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Why is Candy Crush so Successful?

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^ This.

 

A combination of marketing, consumer ignorance (since mobile games like this are targeting a demographic less familiar with consumer friendly monetisation models), luck, and a certain amount of critical mass.

 

...but mostly marketing.

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s there a better description for the genre?

 

I think the official name for this genre is "Match 3".

 

Why is is so successful.  Probably the same reason Bejeweled was.  Bejeweled and Bejeweled Blitz were massive a few years ago with tons and tons of games being played over facebook.  Candy Crush is just Bejeweled with more features.  Better Social integration, more Achievments, more game types and of course In App Purchaes.

 


Marketing

 

I don't actually remember seeing any Candy Crush marketing.

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To just accredit it to marketing is simplifying it a bit too much I think. 

If so, what kind of marketing?

 

Accrediting it to consumer ignorance is a bit condescending... I'm sure even candy crush players are fully capable of deciding if they enjoy doing something or not, and where, when and how they want to do it.

 

You could analyse it from many angles, though I don't think there is much point in going into specific game features.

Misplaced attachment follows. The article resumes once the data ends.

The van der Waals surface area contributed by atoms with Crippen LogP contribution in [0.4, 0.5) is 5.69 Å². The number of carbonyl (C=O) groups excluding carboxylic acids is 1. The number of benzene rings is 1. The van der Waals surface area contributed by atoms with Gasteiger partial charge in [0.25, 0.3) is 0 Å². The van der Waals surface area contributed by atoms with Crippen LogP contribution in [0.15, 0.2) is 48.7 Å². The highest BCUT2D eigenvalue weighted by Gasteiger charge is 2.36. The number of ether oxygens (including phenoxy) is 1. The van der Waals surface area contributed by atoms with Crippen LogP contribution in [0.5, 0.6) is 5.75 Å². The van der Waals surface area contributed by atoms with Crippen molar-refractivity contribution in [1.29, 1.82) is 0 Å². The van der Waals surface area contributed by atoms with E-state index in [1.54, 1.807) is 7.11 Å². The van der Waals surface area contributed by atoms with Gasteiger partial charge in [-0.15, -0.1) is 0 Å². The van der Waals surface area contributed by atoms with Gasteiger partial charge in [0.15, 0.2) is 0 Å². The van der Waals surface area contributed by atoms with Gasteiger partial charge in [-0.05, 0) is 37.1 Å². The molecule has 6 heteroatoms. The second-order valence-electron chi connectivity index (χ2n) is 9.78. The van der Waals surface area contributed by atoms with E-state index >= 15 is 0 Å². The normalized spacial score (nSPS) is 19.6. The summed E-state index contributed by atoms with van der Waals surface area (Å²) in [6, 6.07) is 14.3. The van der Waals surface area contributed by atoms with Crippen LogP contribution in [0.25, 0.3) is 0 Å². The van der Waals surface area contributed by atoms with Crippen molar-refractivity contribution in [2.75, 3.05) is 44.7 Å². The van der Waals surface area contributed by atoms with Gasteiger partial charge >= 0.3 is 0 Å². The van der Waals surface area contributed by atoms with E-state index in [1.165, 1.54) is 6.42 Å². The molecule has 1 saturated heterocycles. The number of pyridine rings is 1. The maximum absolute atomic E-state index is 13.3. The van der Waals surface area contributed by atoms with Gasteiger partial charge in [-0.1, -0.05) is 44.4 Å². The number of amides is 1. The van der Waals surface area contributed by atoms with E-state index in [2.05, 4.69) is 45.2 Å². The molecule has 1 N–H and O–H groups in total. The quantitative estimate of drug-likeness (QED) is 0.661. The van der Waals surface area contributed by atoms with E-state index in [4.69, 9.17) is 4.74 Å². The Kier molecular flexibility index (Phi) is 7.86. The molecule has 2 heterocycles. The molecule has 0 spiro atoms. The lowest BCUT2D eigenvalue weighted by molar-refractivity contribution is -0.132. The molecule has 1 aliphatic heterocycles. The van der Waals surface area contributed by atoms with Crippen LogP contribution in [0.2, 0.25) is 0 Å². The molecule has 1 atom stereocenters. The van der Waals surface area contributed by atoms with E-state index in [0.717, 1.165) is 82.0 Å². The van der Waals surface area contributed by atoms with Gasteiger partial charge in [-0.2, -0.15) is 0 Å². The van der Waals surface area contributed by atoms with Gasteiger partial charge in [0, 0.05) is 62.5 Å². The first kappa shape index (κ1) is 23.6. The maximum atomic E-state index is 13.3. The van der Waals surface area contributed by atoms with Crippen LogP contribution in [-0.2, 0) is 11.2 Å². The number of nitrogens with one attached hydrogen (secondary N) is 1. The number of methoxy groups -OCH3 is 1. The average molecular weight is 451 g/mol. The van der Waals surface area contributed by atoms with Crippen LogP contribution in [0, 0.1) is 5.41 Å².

Here's a few random thoughts.

 

It's a good choice of genre for a mass market game, it's proven that many enjoy match-games.

Plus square grids are familiar from popular pen-and-paper games such as sudoku and crosswords.

 

They have identified a large target group, which not many other game makers have targeted, (females between 25 and 45) and they have worked a lot on making the game more attractive to this group.

 

(social integration is a part of that)

 

They have made sure to make the game very replayable, it takes a long time to solve all the puzzles and variations, this means more player time, which means more opportunities of friends getting curious, which help with marketing...

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I don't actually remember seeing any Candy Crush marketing.

 

 

Here in Italy there was also a TV spot. I haven't a device capable of playing CCS, but I know the game! This is marketing ph34r.png

Edited by arka80

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It's successful because people want to be on top in things that they think they are good at, even when they know they're not on top....

 

Basically it goes like this...

Bejeweled comes out...

Bejeweled get's popular...

There is an undisputed top player in Bejeweled...

All players beneath that player have varying levels of whether they can beat that top player...